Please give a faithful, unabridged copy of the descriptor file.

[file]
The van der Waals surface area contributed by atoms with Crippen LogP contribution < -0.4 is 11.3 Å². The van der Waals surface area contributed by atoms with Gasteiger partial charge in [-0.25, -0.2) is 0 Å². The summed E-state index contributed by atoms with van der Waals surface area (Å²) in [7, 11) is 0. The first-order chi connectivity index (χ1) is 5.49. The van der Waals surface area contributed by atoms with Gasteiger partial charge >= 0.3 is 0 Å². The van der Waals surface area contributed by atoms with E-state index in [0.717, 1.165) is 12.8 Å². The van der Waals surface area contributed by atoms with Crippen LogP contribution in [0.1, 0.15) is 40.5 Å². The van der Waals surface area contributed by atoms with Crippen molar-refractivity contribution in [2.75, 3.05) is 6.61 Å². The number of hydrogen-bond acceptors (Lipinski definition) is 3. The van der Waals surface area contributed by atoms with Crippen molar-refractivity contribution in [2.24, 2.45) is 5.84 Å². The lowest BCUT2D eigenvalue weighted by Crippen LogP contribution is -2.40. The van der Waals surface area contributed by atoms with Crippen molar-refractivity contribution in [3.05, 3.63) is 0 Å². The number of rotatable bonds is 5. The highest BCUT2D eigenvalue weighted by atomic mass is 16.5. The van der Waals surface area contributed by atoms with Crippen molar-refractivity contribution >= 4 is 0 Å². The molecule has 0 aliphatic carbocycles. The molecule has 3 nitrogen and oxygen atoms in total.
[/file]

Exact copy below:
The van der Waals surface area contributed by atoms with Crippen LogP contribution < -0.4 is 11.3 Å². The van der Waals surface area contributed by atoms with Gasteiger partial charge in [-0.25, -0.2) is 0 Å². The summed E-state index contributed by atoms with van der Waals surface area (Å²) in [7, 11) is 0. The first-order chi connectivity index (χ1) is 5.49. The van der Waals surface area contributed by atoms with Gasteiger partial charge >= 0.3 is 0 Å². The van der Waals surface area contributed by atoms with E-state index in [0.717, 1.165) is 12.8 Å². The van der Waals surface area contributed by atoms with Crippen LogP contribution in [0.1, 0.15) is 40.5 Å². The van der Waals surface area contributed by atoms with Crippen molar-refractivity contribution in [2.75, 3.05) is 6.61 Å². The number of hydrogen-bond acceptors (Lipinski definition) is 3. The van der Waals surface area contributed by atoms with Crippen molar-refractivity contribution in [2.24, 2.45) is 5.84 Å². The lowest BCUT2D eigenvalue weighted by Crippen LogP contribution is -2.40. The van der Waals surface area contributed by atoms with Crippen molar-refractivity contribution in [3.05, 3.63) is 0 Å². The number of rotatable bonds is 5. The highest BCUT2D eigenvalue weighted by atomic mass is 16.5. The van der Waals surface area contributed by atoms with Crippen molar-refractivity contribution >= 4 is 0 Å². The molecule has 0 aliphatic carbocycles. The molecule has 3 nitrogen and oxygen atoms in total.